Friday, 28 February 2014

DIY kit, the way forward.

It's occurred to me over the years, that we should design and make a lot more of  the kit we carry.

One of the fundamental concepts of bushcraft is "utilise what you can find, and make use of the resources available to you". Yet we all seem to throw money at things which you can make yourself. We all have resources you don't think about. In some cases though you may have to pay a small amount but save a fortune. For an example, why buy a wool bush shirt, when realistically a blanket shirt is as good if made well. It could also also be repurposing an old dog food tin as a billy can. Most things are well within your capability.

Being able to design your kit also allows you to get what you want even if it's not commercially produced. You might want a pocket in a certain place, or a certain way to hold your axe in place. It opens up the possibility of getting the very best use from the choices you make. 

We all see the stuff designed by the great and the good, but nobody ever said you didn't have a point, when wishing that you had D- rings and a mobile phone pocket inside your jacket. Or that your possibles pouch divider system was useless. 

I am going to be doing a few how to pages for you all, so you can learn to do and save at the same time. The best of it is when you get the DIY bug it's hard to stop, especially when you can tailor make the kit you want exactly and to your specifications. 

All the best

Wednesday, 19 February 2014

Walk in the woods.

I went for a walk in the woods today. I was curious what devastation the recent  weather has had on the environment. I was expecting it to be wet, but lately it has been very bad. The combination of this and the 60-80mph winds had caused a very large number of windfall birch.

The fact is birch doesn't stand much of a chance in these conditions. It will snap, as any tree will, but these trees had their roots severed by the winds. I counted at least 20 wind fallers in sheltered areas.

Now I bet your thinking what's the point of me telling you this. Well to be honest it's more a case of a warning to all. If you are in the woods take care and be as safe as you can, today I seen the damage a tree can do, a close friend of mine had his leg pinned after a tree fell on him whilst felling. I would hate to hear that anyone gets killed. Some trees can upend with no notice, with soft ground this can become likely. So please when you are out, be vigilant and stay away from hung up and potential wind fall trees.

Tuesday, 18 February 2014

The age old topic of knives

To be honest this is the most contentious subject in bushcraft. There's no such thing as the perfect knife. If there was we'd all have one and there would be no other choice for us to use. All I'm going to do now is tell you what to look for and be honest with yourself on the reasons.

Pictured above are my main users. They both work for me. One is a TBS Boar it's 02 tool steel and hair popping sharp. The other is an Opinel NO.6 in carbon steel which is also hair popping.

I bought these because they work for their intended use. No single knife will do every job. What you have to do is decide what you want it for. You aren't going to fillet a fish with an axe or are you going to be able to do much battoning with a scalpel. Remember that.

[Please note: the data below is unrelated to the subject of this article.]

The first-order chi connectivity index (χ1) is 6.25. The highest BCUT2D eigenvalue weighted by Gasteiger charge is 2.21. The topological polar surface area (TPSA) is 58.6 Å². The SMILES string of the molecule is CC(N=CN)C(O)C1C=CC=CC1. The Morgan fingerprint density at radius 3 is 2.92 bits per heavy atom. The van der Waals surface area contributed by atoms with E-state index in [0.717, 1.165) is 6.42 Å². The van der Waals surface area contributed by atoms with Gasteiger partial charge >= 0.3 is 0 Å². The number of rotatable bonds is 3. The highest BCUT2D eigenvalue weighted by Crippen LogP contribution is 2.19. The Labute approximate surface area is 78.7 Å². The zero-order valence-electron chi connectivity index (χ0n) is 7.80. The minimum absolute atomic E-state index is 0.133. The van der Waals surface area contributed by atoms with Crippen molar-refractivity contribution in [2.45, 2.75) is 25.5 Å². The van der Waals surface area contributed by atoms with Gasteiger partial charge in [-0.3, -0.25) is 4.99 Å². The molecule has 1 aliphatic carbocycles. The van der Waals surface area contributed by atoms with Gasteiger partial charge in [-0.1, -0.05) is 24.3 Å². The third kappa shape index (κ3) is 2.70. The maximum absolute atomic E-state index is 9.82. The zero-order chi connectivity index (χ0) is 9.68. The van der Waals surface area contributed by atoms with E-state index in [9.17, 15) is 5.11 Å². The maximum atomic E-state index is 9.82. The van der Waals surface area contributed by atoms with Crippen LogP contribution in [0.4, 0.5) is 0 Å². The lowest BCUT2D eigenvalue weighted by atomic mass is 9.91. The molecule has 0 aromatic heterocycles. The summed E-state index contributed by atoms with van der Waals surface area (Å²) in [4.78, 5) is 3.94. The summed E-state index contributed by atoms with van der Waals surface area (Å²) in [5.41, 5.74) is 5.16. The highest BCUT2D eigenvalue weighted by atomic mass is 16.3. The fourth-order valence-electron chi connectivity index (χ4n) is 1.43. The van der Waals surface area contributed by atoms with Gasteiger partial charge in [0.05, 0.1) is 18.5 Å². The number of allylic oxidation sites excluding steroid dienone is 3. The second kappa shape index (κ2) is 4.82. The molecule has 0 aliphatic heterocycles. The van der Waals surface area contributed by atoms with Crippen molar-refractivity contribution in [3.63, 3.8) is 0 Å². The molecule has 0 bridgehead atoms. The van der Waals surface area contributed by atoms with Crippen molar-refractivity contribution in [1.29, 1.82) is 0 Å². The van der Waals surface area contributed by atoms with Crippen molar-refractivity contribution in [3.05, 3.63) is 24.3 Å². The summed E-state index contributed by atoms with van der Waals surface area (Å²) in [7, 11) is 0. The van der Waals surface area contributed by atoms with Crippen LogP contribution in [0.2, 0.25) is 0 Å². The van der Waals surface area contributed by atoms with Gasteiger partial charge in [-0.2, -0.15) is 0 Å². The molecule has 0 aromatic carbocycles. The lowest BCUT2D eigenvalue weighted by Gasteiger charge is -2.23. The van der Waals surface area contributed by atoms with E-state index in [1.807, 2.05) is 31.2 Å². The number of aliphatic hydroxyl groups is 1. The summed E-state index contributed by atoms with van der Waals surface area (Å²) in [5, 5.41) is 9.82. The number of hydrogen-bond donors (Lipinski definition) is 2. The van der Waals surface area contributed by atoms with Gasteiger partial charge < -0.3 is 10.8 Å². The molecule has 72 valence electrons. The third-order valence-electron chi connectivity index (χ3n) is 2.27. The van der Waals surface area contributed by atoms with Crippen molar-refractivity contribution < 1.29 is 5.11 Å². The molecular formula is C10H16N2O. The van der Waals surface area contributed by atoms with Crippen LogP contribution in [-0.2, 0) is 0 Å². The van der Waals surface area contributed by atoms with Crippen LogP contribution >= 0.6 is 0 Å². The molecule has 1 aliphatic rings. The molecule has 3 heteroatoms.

Now you have to think where you are using it. Carbon and salinity don't mix well, a nice knife in carbon steel will rust badly if there's salt in the air. If it's coastal areas you prefer you should get stainless.

Now I know that everyone says go carbon as it's easier to sharpen, but if you don't maintain the tool it will rust. Stainless, as a trade off, is harder to sharpen,  but it will take a bit more abuse (just don't leave it soaked constantly).

But with all that said the most important bit is does it work for your hand. It's all very well buying a knife, but if it doesn't work for you it may as well be a pretty ornament. A properly balanced knife will feel effortless. You should try before you buy. 

Never be ashamed in what you choose as a knife. It's your knife and works for you. Belt candy might look pretty, but if you prefer using a run of the mill clipper, then use it with pride.

My view on bushcraft.

To define what bushcraft involves you have to define what bushcraft is. My view is that it is where you go beyond survival, to the point that you have the necessary skills to live and be comfortable in the wilderness. To a point a bushcrafter wants to be there.

Although there are many times where the lines cross between bushcraft and survivalism. It starts to very very hazy at times. I realise that in reality there are many shared skills, tools and you will often realise it becomes almost identical. However then you realise it isn't. I'm not trying to get my backside out alive I am quite happy where I am.

I could go down the route of the age old cliché statements. But I'm not, I find more often than not there is always some  pretentiousness  to them. As your going to find out, I'm going to be objective......... Possibly the worst person to take wine tasting.

About me

This is just a few words about me. I'm just a guy who loves the great outdoors and Bushcraft amongst other things. I never confess to be an expert, as far as I'm concerned I know enough to be proficient, but I've still got a lot to learn. So if you fancy joining me as I regale you with tales from the glens, ideas and my personal thoughts on bushcraft and the great outdoors , then welcome.

I grew up in a rural area of South West Scotland and have spent most of my life in the countryside.  The vast bulk of this blog will be central to that area where I still live.